Tricorn House – Brutalism or Eyesore

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Tricorn House was built in 1972 and often pops up in the local rag and on social media. The almost universal response are calls to pull it down as it’s an eyesore.

Photo of Tricorn House in Stroud

It’s bordering on brutalism with its concrete slab like appearance but other buildings of that style are far more interesting.

Maybe I’ve just become accustomed to it as I tend to not notice it any longer. If you approach it from the Ebley direction most of it’s covered in ivy so it’s turning into one of those living walls that got great fanfare when one was put onto the side of the multistory along Merrywalks.

Tricorn House is home to a number of bats and anything else that dares to enter. It might be home to monsters for all I know, I’m not going in to find out.

Photo of Tricorn House near Stroud

The Internet says its been empty for 20 years but I wouldn’t be surprised if it was a bit longer. Every now and again you hear tale of it being regenerated into something truly spectacular but nothing ever happens. A recent story was that local company Ecotricity were going to use it, while another says it could become a care home. The building is currently owned by Millville Limited, registered in Guernsey.

Short of knocking it down it’s always going to be a building seen from miles around no matter how they tart it up simply due to its size and location.

Abandoned Tricorn House near Stroud

Whatever they do with it it will cost a lot in either conversion or demolition costs so it will probably still be there in ten years time. Lets face it, few people want office space at the moment. It does apparently have consent for change of use to residential although the bats might restrict what can be done with it as some are on the endangered list.

One of the issues with converting old concrete office space is running new pipework and cabling around it. It’s a tough material to drill holes into.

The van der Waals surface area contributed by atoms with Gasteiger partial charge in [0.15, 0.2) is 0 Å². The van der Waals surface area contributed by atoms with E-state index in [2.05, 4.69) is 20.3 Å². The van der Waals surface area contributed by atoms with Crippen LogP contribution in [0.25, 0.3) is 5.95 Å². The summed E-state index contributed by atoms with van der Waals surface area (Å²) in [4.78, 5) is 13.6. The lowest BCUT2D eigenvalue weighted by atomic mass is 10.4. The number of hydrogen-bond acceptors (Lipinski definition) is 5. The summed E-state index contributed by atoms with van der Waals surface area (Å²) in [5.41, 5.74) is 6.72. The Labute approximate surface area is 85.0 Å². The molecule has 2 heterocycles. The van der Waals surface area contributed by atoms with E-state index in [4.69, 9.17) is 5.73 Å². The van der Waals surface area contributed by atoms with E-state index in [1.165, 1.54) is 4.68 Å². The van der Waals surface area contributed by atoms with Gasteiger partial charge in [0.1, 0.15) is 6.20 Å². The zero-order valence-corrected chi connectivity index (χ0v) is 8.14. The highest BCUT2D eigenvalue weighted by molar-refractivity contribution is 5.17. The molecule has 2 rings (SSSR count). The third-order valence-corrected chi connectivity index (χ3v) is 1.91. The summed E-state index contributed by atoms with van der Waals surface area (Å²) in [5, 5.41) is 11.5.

Tricorn House on the cainscross roundabout

Back in its day it housed the DHSS. They used to be in Stroud near where Iceland is but then for some reason they moved to Tricorn House which was probably incredibly inconvenient for people that didn’t have a car.

I can’t remember if it was at the same time or not but other businesses had offices in Tricorn House. I used to get motorcycle insurance there and take electronic circuit diagrams to a company that designed printed circuit board layouts.

These days it just sits there as part of the landscape in quite a commanding position that looks out towards the common and Sainsbury’s.

Tricorn House graffiti

Personally, I think it makes an interesting subject for black and white photography as its got that old grungy look that’s hard to find now but as an empty building it’s a waste of time.

Its hopeless desolate look might have worked well for an album cover before manufactured pop came along.

The photographs here were taken in 2006. It hasn’t changed a lot since then other than a lot more broken windows and ivy growing all over parts of it.

Tricorn House in Stroud

And finally one in colour.

Tricorn House

There’s an interesting undated document about the building from the Stroud Civic society. They say the building fits more in line with what is considered the New Brutalism which flourished from the 1950s to the mid 70s.

They also give reasons why it would be difficult to convert it into modern office space such as the floor to ceiling height. The document opens in a new tab.

http://stroudcivicsociety.co.uk/pics/CivicSociety_TRICORN_HOUSE.pdf

Some light reading on building brutalism

Brutal London
Book called Brutal London
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Finding Brutalism
Book called Finding Brutalismbuy books
Soviet Bus stops
Book called Soviet bus Stops
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